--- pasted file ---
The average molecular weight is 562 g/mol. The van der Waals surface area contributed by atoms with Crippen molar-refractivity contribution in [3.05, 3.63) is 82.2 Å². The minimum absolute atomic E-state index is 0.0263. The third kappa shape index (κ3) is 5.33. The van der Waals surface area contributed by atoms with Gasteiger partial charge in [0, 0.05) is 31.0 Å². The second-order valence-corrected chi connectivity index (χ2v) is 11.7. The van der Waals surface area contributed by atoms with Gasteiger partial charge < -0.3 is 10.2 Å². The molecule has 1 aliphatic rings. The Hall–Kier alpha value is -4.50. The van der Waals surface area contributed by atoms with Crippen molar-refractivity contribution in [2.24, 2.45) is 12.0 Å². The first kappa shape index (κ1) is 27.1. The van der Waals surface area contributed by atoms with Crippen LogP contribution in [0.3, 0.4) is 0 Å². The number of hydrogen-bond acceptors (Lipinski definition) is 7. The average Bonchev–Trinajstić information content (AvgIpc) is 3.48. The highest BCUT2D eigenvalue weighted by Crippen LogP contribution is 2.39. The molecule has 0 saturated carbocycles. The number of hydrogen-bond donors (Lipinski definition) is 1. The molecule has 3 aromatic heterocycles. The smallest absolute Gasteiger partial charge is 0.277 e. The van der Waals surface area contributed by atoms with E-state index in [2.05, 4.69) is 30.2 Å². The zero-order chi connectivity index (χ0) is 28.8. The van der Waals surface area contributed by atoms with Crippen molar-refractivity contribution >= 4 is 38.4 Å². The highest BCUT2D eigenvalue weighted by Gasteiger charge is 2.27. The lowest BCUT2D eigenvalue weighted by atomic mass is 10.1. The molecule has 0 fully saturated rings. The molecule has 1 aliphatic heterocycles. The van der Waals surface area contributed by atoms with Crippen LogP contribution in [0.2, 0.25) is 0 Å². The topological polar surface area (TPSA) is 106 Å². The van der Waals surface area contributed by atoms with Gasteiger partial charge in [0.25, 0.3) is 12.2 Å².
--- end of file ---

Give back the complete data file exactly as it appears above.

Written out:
The average molecular weight is 562 g/mol. The van der Waals surface area contributed by atoms with Crippen molar-refractivity contribution in [3.05, 3.63) is 82.2 Å². The minimum absolute atomic E-state index is 0.0263. The third kappa shape index (κ3) is 5.33. The van der Waals surface area contributed by atoms with Gasteiger partial charge in [0, 0.05) is 31.0 Å². The second-order valence-corrected chi connectivity index (χ2v) is 11.7. The van der Waals surface area contributed by atoms with Gasteiger partial charge < -0.3 is 10.2 Å². The molecule has 1 aliphatic rings. The Hall–Kier alpha value is -4.50. The van der Waals surface area contributed by atoms with Crippen molar-refractivity contribution in [2.24, 2.45) is 12.0 Å². The first kappa shape index (κ1) is 27.1. The van der Waals surface area contributed by atoms with Crippen LogP contribution in [0.3, 0.4) is 0 Å². The number of hydrogen-bond acceptors (Lipinski definition) is 7. The average Bonchev–Trinajstić information content (AvgIpc) is 3.48. The highest BCUT2D eigenvalue weighted by Crippen LogP contribution is 2.39. The molecule has 0 saturated carbocycles. The number of hydrogen-bond donors (Lipinski definition) is 1. The molecule has 3 aromatic heterocycles. The smallest absolute Gasteiger partial charge is 0.277 e. The van der Waals surface area contributed by atoms with E-state index in [2.05, 4.69) is 30.2 Å². The zero-order chi connectivity index (χ0) is 28.8. The van der Waals surface area contributed by atoms with Crippen molar-refractivity contribution >= 4 is 38.4 Å². The highest BCUT2D eigenvalue weighted by Gasteiger charge is 2.27. The lowest BCUT2D eigenvalue weighted by atomic mass is 10.1. The molecule has 0 fully saturated rings. The molecule has 1 aliphatic heterocycles. The van der Waals surface area contributed by atoms with Crippen LogP contribution in [0.2, 0.25) is 0 Å². The topological polar surface area (TPSA) is 106 Å². The van der Waals surface area contributed by atoms with Gasteiger partial charge in [0.25, 0.3) is 12.2 Å².